Archive for February 2011

U.S. Immigration Law and Morton’s Fork

A client filing for a hardship waiver has obtained letters of support from friends and family for the Immigration Judge, asking that discretion be exercised to grant the waiver. A common theme pinpointed in all of the letters was that denial of the waiver would give the U.S. citizen family members of the waiver applicant two undesirable choices that would each result in undesirable outcomes. This situation is known as Morton’s Fork.

The term comes from the tax collections carried out by Lord Morton, of England, in the late 1480s. He reasoned that someone who lived modestly could clearly afford to pay high taxes and someone who lived in poverty must have savings so they too could afford high taxes. The people were to be taxed at a high rate, no matter what they did.

In some cases, a non-citizen placed in removal proceedings may be eligible for a waiver that would prevent his or her deportation if granted. Such waivers are discretionary and may be granted only if the applicant can show that his U.S. citizen spouse or parents (and in some cases children) would suffer “extreme hardship” if he or she were to be deported from the U.S. What qualifies as “extreme hardship” varies from case-to-case, but generally must require a showing of more than simply financial or emotional hardship. The Immigration Courts have said that anyone facing separation from a loved one would likely face financial or emotional hardship, thereby making them, so goes the logic of the Immigration Courts, unextreme hardships. What makes hardship “extreme” can be a number of factors that might not meet the threshold separately, but taken together amount to an extreme hardship overall.

The two aspects of removal proceedings generally, and hardship waivers in particular, that have struck me most over time is that U.S. Immigration Law offers U.S. citizens Morton’s Fork by design, and that the vast majority of U.S. citizens are, or appear to be, completely unaware of this.

Making the case for extreme hardship underscores the gravity of deportation and the U.S. approach to it as established in a complicated and harsh body of law. As written and interpreted, U.S. Immigration Law puts every U.S. citizen family of someone being deported in the position of choosing between a rock and a hard place. And it is done with incredible non-chalance. Every day, U.S. citizens are effectively told, by the U.S. Government, ‘You can either accompany your loved one (spouse, parent, child, etc) to [his or her home country], or you can continue to live in the U.S. without him or her (spouse, parent, child, etc.).’ Simple. Right?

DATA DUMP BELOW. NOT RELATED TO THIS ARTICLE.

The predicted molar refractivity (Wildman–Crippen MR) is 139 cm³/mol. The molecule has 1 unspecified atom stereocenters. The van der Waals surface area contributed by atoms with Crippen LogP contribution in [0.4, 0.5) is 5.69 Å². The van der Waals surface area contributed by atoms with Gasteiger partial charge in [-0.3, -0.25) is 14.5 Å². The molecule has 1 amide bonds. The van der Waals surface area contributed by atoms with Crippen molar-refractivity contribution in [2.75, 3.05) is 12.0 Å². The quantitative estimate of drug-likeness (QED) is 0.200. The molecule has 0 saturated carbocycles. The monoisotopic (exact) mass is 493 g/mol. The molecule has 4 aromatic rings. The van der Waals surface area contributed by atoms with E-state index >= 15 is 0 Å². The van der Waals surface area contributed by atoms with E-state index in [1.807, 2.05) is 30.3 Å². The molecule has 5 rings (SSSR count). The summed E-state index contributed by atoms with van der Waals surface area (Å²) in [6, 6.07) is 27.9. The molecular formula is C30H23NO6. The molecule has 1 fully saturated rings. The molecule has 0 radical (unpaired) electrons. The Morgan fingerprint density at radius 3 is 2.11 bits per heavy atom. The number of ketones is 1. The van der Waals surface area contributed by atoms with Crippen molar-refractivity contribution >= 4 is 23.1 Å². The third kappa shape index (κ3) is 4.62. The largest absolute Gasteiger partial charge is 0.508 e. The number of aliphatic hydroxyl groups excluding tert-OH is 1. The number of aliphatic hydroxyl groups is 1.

What this dilemma (and it is a dilemma more than a “choice”) can mean is as devastating as the U.S. is diverse. In many cases, it means U.S. citizens must consider living with their loved one in an impoverished country, where English is not spoken and whose language the citizen does not speak, where perhaps for women there are limited career opportunities, or for children there are limited educational institutions. For the elderly, transplanting to a foreign country after living nearly an entire lifetime in the U.S., the obstacles may be even greater. Conversely, the option would be to remain in the U.S., where all is familiar and a life is already established, without the deported non-citizen. To so many, this simply is no option at all. The idea of living separated from a spouse, raising a child without a parent or letting a child raise him- or herself, or spending the last days of one’s life without their children sitting bedside – this can seem even more unbearable.

The feeling of disbelief captured in these support letters written by U.S. citizens is nearly ubiquitous among the U.S. Citizens I have met who are experiencing the harsh nature of U.S. Immigration Law for the first time. The shock that their own U.S. citizen family and friends could find themselves in such a situation, be put in such a situation, by the U.S. Government is palpable. ‘How can they make this choice?’ and ‘Are they to choose between one child and another,?’ are questions that commonly appear throughout these support letters. Unfortunately, the answer is yes.

Yes, U.S. Immigration Law largely does not stand for the preservation of families. Yes, U.S. citizens are made to choose between separation from their own country and life, or separation from their beloved family member being deported. Yes, the results are equally implausible. Yes, this is harsh and unfair.

Yes. It can be changed.

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